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Temps Are Down, So What's Up with Global Warming?

Why one chilly summer does not a global cooling make.

Chris Wood 9 Sep

Chris Wood is author of Dry Spring: The Coming Water Crisis of North America and with a Tyee Investigative Fellowship, authored the series Rough Weather Ahead: How Global Warming Will Hit BC.

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A too typical summer day this year in BC.

Does it feel like it's been a crummy summer to you?

Here on Vancouver Island, the summer of '08 stayed in the wings through most of June, showed its smile briefly in July, then stepped back behind chilly curtains of cloud and rain again through most of August.

We're not alone. Alaska is on track to shiver through the fewest summer days with temperatures above 65 F (18.3 C) on record. The U.S. Midwest experienced its latest snow on record this spring, one cause of those big summer floods. And maybe you remember our own snow last winter, not to mention the roofs buckling under the drifts in Quebec.

Brace yourself for a fresh round of nay-saying about "so-called global warming," and accusations of "hysteria" directed at those who forecast dramatic climate change in our near future. These sprout like mushrooms every time some weather headline plays against the stereotype of a planet getting steadily warmer and drier.

And it's true that 2008 has been a colder-than-we're-used-to (lately) year for North America. In fact, there is a good chance that the next few years will be much like it. But it's not because the laws of thermodynamics have suddenly changed.

One cold, wet summer -- or even several in a row -- does not mean global cooling has begun. Deluding ourselves into thinking it has would be dangerous indeed. Especially so on the eve of an election that may turn on Canada's climate strategy.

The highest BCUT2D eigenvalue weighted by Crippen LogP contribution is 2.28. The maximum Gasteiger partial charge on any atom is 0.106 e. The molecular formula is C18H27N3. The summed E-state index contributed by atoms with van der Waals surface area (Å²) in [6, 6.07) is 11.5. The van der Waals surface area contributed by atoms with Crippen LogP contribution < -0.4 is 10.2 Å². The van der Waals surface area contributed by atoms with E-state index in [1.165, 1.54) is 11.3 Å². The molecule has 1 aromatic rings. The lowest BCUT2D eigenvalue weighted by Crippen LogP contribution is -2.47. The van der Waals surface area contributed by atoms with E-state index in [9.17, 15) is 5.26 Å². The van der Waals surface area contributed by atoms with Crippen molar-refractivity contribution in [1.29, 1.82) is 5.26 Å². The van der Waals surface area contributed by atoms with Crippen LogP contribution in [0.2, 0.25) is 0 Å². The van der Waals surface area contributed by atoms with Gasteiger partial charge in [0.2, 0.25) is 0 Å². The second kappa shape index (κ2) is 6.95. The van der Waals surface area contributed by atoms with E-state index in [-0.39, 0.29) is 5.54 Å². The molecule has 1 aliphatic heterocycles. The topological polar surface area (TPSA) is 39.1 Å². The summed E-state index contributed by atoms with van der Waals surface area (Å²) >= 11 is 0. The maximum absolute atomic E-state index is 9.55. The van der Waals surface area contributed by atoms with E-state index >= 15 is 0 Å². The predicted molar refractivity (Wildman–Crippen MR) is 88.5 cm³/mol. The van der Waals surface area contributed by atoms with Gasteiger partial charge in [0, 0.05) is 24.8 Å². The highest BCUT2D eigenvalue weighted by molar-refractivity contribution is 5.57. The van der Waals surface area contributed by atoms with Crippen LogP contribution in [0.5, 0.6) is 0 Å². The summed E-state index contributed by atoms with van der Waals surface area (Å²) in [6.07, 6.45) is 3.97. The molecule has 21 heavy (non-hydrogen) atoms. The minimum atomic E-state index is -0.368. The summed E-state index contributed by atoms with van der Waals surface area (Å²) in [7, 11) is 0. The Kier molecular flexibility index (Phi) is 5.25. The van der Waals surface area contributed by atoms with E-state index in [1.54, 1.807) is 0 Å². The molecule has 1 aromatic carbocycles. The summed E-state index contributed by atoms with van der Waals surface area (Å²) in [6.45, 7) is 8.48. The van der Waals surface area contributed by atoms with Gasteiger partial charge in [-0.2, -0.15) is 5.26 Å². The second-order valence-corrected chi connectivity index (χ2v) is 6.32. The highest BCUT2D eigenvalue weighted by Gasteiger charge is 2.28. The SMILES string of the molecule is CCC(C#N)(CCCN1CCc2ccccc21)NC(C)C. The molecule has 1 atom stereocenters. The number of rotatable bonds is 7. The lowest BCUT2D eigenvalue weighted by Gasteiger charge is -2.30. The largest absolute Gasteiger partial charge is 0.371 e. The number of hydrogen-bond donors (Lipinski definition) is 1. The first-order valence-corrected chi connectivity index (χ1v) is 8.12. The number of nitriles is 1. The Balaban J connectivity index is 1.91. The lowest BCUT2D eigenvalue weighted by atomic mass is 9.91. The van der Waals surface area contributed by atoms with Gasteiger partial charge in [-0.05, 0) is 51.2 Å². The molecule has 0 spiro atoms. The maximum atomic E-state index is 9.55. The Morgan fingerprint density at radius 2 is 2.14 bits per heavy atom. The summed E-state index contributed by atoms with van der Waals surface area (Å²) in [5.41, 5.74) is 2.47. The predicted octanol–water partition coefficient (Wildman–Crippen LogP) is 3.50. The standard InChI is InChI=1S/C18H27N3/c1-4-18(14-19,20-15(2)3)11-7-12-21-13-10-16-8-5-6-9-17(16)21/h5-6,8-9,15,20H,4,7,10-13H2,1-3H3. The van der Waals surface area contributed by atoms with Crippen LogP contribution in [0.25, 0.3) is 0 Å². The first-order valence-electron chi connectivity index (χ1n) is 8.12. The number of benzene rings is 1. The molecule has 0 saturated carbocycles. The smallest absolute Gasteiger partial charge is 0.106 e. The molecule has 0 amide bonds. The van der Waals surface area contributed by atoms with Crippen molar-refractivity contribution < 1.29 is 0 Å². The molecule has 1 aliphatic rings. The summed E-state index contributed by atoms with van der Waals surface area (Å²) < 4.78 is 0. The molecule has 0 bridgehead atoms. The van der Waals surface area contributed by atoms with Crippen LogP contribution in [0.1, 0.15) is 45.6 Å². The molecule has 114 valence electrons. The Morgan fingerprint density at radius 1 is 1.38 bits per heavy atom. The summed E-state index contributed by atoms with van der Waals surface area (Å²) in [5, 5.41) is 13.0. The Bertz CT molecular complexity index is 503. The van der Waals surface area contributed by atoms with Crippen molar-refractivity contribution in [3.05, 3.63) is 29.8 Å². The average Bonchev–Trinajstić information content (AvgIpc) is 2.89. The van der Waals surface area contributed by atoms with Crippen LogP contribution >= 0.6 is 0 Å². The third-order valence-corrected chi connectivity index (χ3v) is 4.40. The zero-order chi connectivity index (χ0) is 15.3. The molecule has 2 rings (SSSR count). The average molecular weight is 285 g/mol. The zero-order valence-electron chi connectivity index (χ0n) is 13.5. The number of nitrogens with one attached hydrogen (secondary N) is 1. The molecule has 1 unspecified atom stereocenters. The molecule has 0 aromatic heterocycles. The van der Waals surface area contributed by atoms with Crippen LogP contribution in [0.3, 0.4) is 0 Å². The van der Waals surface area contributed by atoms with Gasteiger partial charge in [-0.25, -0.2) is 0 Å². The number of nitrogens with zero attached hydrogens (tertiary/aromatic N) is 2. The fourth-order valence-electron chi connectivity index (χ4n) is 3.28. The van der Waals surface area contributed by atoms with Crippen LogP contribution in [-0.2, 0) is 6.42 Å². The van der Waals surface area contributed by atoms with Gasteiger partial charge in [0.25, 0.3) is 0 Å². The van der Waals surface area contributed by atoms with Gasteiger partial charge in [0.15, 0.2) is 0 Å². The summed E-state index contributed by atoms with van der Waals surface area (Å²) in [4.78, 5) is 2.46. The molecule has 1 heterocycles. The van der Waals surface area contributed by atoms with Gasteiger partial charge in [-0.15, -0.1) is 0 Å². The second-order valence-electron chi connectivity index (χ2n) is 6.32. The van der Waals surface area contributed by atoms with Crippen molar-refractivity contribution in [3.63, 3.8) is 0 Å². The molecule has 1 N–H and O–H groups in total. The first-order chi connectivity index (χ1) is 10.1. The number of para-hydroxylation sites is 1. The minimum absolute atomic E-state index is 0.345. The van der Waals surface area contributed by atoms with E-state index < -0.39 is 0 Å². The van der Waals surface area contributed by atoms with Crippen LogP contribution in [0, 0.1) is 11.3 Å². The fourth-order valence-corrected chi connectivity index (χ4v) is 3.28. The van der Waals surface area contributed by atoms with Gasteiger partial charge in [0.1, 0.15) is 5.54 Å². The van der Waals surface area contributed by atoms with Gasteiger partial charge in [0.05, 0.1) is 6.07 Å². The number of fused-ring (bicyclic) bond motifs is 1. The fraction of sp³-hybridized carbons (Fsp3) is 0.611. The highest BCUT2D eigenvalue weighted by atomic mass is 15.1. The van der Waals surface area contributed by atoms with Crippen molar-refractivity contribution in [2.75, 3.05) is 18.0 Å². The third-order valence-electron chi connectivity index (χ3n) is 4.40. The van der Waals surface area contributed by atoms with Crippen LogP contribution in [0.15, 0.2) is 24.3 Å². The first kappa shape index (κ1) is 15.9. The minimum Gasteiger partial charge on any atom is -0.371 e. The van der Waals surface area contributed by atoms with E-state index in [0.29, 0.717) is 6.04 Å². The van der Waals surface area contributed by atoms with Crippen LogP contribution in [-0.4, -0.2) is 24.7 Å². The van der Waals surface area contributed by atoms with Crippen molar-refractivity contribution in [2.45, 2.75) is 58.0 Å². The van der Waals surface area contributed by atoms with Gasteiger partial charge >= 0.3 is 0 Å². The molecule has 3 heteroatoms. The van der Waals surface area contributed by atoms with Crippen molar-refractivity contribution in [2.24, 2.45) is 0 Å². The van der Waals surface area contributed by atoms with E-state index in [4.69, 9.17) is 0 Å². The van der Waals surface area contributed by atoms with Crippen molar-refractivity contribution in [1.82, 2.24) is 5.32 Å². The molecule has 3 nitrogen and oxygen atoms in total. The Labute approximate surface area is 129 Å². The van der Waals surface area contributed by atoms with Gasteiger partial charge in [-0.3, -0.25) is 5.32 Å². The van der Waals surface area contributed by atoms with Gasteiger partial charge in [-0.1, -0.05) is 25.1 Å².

The ocean as bathtub

The reason we so easily fall for these kinds of delusions, and why willfully short-sighted pundits persist in exploiting them, is that they confuse a few days, or weeks or even months in one place on earth, for the fluid continuum of swirling air and water that constitutes our planet's atmospheric and ocean system.

Put simply: the planet may be colder for the moment here, but it is certain to be warmer somewhere else.

Short-sighted climate ostriches have reported that according to the U.S. National Climate Data Center, global average temperatures dipped between 1998 and 2005. Fox News took pleasure earlier this year in noting that four teams tracking global surface temperatures had noticed a drop "large enough to erase nearly all the global warming recorded over the past 100 years."

What such reports overlook is that global surface temperature estimates are based overwhelmingly on observations of air temperature. As a matter of physics, the atmosphere holds relatively little of the extra heat building up inside Earth's greenhouse-gas shell.

Most of that heat is being absorbed into the oceans (accounting, incidentally, for about half the rise in ocean levels worldwide, as warmer water molecules expand). But science has relatively few tools for measuring ocean temperature, or factoring the heat stored there the average global temperature.

The oceans themselves are big places, and not uniform. Sometimes warmer water sits on top of a cooler mass (a description of the El Niño phenomenon in the eastern Pacific). Sometimes colder water covers the surface (La Niña). Whichever one is uppermost has much more impact on the easily influenced surface air temperature and current weather over the continents, than does the heat absorbed and temporarily locked away in submerged ocean layers.